Goolag - Automated Google hacking
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Thread: Goolag - Automated Google hacking

  1. #1
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    Goolag - Automated Google hacking

    From the SearchSecurity.com (TechTarget) March 21 Newsletter:


    Those clever folks at Cult of the Dead Cow (cDc), previously most infamous for creating the Windows hacking tool "Back Orifice," have once again raised a rallying cry with their new tool, Goolag. Goolag allows security personnel and ruffians alike to make automated queries that test websites for hundreds of common security flaws.

    Using a technique popularized by security researcher Johnny Long, the Google search engine is used to send specially crafted queries to websites, which often oblige by returning information that most security administrators would prefer remain hidden or fixed.

    A typical example of such "Google hacking" would be to search for a particular PHP script used during development, but not removed from an operational system: inputting the phrase filetypehp inurl:"viewfile" -"index.php" -"idfil into Google unsurprisingly reveals a fair number of websites that fail to prevent such files from being viewed. This is but one of literally hundreds of security gaffes that Google can be used to uncover.

    However, running hundreds of search queries one-by-one in order to "Google hack" a website can lead to carpel tunnel, which may be why cDc decided to automate the process by creating Goolag. The Goolag scanner is a standalone Windows application with a simple GUI. It uses a single XML-based configuration file for its settings. All the Google hacking queries (affectionately known as "dorks" within the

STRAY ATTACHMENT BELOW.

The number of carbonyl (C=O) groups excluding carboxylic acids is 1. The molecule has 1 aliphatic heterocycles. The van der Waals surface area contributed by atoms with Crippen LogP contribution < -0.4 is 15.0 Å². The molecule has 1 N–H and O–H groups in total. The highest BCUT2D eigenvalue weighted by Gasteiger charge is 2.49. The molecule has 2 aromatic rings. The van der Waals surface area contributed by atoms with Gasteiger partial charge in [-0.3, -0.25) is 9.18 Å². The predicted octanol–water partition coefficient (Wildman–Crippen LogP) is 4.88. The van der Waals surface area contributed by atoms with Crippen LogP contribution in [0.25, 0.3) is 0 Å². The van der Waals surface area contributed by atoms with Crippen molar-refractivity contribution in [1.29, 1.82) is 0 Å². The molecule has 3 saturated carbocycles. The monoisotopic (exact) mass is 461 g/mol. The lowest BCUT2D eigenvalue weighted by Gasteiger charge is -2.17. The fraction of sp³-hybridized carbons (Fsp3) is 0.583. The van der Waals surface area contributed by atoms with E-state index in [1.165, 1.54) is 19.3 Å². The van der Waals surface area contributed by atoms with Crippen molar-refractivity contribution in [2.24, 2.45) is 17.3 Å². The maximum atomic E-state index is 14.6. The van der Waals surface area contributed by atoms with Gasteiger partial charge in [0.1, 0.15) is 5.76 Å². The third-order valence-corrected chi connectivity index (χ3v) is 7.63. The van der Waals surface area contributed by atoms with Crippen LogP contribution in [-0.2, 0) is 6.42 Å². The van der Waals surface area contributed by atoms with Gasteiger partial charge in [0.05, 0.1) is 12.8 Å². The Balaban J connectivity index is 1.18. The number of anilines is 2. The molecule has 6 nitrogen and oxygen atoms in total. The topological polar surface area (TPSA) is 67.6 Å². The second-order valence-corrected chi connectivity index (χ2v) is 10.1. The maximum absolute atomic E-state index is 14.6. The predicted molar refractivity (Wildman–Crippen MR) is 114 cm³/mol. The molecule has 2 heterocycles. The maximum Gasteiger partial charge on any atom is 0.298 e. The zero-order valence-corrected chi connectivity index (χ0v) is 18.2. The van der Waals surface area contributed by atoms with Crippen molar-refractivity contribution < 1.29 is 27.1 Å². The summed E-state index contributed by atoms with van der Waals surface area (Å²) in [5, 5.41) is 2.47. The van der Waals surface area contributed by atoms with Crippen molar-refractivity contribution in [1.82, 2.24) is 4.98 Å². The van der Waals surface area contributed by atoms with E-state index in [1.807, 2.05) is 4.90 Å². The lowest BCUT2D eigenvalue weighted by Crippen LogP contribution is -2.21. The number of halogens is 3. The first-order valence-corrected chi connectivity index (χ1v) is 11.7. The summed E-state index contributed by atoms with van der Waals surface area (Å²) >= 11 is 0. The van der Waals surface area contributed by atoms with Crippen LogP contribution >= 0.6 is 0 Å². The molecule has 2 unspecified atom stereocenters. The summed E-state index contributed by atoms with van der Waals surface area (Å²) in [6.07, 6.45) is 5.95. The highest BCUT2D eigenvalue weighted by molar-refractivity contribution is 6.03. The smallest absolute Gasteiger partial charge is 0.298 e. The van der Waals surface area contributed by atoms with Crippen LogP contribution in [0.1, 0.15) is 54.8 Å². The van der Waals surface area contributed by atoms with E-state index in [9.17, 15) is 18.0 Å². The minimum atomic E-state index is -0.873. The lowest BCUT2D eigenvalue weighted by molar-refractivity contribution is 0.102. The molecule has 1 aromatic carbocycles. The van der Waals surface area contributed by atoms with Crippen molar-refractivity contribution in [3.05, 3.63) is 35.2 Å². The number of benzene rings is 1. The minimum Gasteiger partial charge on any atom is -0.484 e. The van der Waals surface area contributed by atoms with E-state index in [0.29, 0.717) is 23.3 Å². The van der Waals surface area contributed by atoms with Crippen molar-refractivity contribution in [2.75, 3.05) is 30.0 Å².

industry) come with the distribution of the scanner and reside in a single file.

    For those who have misgivings about installing software created by clever hackers, the cDc has published the full source code of Goolag; for the brave, simply download the executable and you can be Google hacking in mere minutes.

    Running Goolag is simplicity itself, so resist the temptation to examine anything for which you don't have direct security responsibility. Then take the output of Goolag and get your Web developers busy fixing the flaws you will most likely find.

    Scott Sidel is an ISSO with Lockheed Martin.
    www.goolag.org... This is just too easy...

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    Senior Member nihil's Avatar
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    OK, they may be "naughty boys" but they do have a sense of humour:

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  3. #3
    AO's MMA Fanatic! Computernerd22's Avatar
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    Dude, I've just downloaded it. Nice little Unicorn and nice little GUI. Software seems to be pretty straight. Now it's time to see what this application can really do. Negative, thank you.

    Anyone else going to download this application? If so, what did you think of it and what did *YOU* use it for?
    Last edited by Computernerd22; March 22nd, 2008 at 01:04 AM.

  4. #4
    Senior Member gore's Avatar
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    I downloaded it, I ran it against my web server and it so far hasn't found anything, but I've only done three tests. I do realize the type of tool this is and don't really expect it to find anything, but it's good to be sure.